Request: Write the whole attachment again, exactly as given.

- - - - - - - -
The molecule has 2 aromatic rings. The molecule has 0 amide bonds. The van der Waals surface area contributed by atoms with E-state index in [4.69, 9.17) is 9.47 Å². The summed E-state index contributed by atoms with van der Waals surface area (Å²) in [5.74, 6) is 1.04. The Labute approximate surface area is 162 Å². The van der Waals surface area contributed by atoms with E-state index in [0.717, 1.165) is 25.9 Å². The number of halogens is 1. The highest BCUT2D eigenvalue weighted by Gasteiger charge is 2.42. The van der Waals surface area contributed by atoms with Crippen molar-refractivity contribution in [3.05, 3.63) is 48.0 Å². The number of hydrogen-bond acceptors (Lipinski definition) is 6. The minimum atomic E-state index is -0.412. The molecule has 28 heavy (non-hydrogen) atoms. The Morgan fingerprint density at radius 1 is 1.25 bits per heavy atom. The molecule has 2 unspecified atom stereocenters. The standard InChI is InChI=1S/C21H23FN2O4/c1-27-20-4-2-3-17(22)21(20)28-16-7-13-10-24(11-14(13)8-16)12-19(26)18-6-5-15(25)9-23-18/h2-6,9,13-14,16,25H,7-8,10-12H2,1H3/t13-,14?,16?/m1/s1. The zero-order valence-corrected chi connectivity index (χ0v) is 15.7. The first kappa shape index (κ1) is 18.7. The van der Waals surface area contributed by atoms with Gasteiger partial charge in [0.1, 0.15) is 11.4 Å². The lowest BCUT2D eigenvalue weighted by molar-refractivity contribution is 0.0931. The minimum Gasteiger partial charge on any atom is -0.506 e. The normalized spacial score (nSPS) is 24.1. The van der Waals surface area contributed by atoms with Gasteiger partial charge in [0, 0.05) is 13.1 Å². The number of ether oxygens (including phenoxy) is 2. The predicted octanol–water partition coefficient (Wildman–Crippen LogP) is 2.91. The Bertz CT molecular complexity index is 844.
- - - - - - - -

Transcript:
The molecule has 2 aromatic rings. The molecule has 0 amide bonds. The van der Waals surface area contributed by atoms with E-state index in [4.69, 9.17) is 9.47 Å². The summed E-state index contributed by atoms with van der Waals surface area (Å²) in [5.74, 6) is 1.04. The Labute approximate surface area is 162 Å². The van der Waals surface area contributed by atoms with E-state index in [0.717, 1.165) is 25.9 Å². The number of halogens is 1. The highest BCUT2D eigenvalue weighted by Gasteiger charge is 2.42. The van der Waals surface area contributed by atoms with Crippen molar-refractivity contribution in [3.05, 3.63) is 48.0 Å². The number of hydrogen-bond acceptors (Lipinski definition) is 6. The minimum atomic E-state index is -0.412. The molecule has 28 heavy (non-hydrogen) atoms. The Morgan fingerprint density at radius 1 is 1.25 bits per heavy atom. The molecule has 2 unspecified atom stereocenters. The standard InChI is InChI=1S/C21H23FN2O4/c1-27-20-4-2-3-17(22)21(20)28-16-7-13-10-24(11-14(13)8-16)12-19(26)18-6-5-15(25)9-23-18/h2-6,9,13-14,16,25H,7-8,10-12H2,1H3/t13-,14?,16?/m1/s1. The zero-order valence-corrected chi connectivity index (χ0v) is 15.7. The first kappa shape index (κ1) is 18.7. The van der Waals surface area contributed by atoms with Gasteiger partial charge in [0.1, 0.15) is 11.4 Å². The lowest BCUT2D eigenvalue weighted by molar-refractivity contribution is 0.0931. The minimum Gasteiger partial charge on any atom is -0.506 e. The normalized spacial score (nSPS) is 24.1. The van der Waals surface area contributed by atoms with Gasteiger partial charge in [0, 0.05) is 13.1 Å². The number of ether oxygens (including phenoxy) is 2. The predicted octanol–water partition coefficient (Wildman–Crippen LogP) is 2.91. The Bertz CT molecular complexity index is 844.